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The Power of the Compliment

Posted by Peter Post  August 22, 2013 07:00 AM

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I received a letter in the mail the other day. That in itself was a moment to relish. I get tons of emails every day including some that aren’t spam. But I don’t get letters very often. If my surprise and interest in the letter is any indication of how others might react to what has become an unusual event, perhaps more of us should consider sending real letters more often in order for that message to stand out.

But, I digress.

The letter itself was very complimentary about Essential Manners for Men, 2nd Edition. As I read and reread the letter, I was reminded about the power of the compliment. I spend a lot of time talking about rudeness and the destructive nature of negative messages, but not much time talking about positives. And compliments are a great form of the positive.

Thing to consider when giving a compliment:

  • Sincerity matters. Compliments should be heartfelt as they are delivered. A monotone “Nice job” doesn’t cut it. But an enthusiastic “Nice job. I know you worked hard on the project,” does.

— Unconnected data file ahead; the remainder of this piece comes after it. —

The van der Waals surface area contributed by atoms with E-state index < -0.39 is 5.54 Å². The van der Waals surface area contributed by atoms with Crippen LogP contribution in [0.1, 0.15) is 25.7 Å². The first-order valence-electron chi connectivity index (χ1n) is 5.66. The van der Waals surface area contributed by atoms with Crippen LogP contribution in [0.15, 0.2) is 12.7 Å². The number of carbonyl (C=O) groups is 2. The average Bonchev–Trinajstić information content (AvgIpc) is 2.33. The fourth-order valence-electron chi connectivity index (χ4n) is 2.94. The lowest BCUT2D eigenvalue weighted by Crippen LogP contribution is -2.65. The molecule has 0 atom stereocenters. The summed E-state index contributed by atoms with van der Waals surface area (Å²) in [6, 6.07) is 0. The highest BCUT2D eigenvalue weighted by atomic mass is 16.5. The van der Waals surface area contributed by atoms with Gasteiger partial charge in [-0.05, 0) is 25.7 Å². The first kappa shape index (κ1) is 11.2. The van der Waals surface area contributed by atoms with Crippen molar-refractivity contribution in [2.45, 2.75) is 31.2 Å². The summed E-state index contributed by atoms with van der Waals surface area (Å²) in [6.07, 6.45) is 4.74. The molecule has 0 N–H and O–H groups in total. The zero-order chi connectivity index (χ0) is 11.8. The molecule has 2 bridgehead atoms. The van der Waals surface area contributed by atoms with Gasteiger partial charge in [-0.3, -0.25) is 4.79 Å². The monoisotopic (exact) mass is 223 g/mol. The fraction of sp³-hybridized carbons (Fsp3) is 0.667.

• Better yet, focus on something specific. “I really appreciate your effort” is pretty nebulous. “The extra hours and care you took with the XYZ contract really made a difference. Great work!” is much better. It shows you really noticed and weren’t just tossing out a compliment.
  • You can offer your boss a compliment once in a while, too. Just be careful: Too often and it can look like you’re brownnosing. Focus your compliment on how it helped you to understand how to handle a situation better. “Mr. Smith, the way you resolved that problem with XYZ in the meeting was impressive. I never would have thought of that, and I learned something.”
  • As a boss, if you give a compliment verbally, consider putting it in writing as well so the recipient has a record of it and can bring it up at the next review.
  • Don’t over use complements by giving too many. They should be parceled out carefully. Give them too freely and too frequently and you lose the sincerity that is so important to a good compliment.

Many times when people receive a compliment, they don’t know how to respond. So they end up diminishing it: “It was nothing” or “It really didn’t make a difference.” They may respond that the compliment wasn’t really deserved. Or, in their embarrassment they may actually say nothing. None of these responses is appropriate. Nor is there a need to answer it with a compliment in return.

The best response when given a compliment is a sincere, “Thank you.”

This blog is not written or edited by or the Boston Globe.
The author is solely responsible for the content.

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Patricia Hunt Sinacole is president of First Beacon Group LLC, a human resources consulting firm in Hopkinton. She works with clients across many industries including technology, biotech and medical devices, financial services, and healthcare, and has over 20 years of human resources experience.

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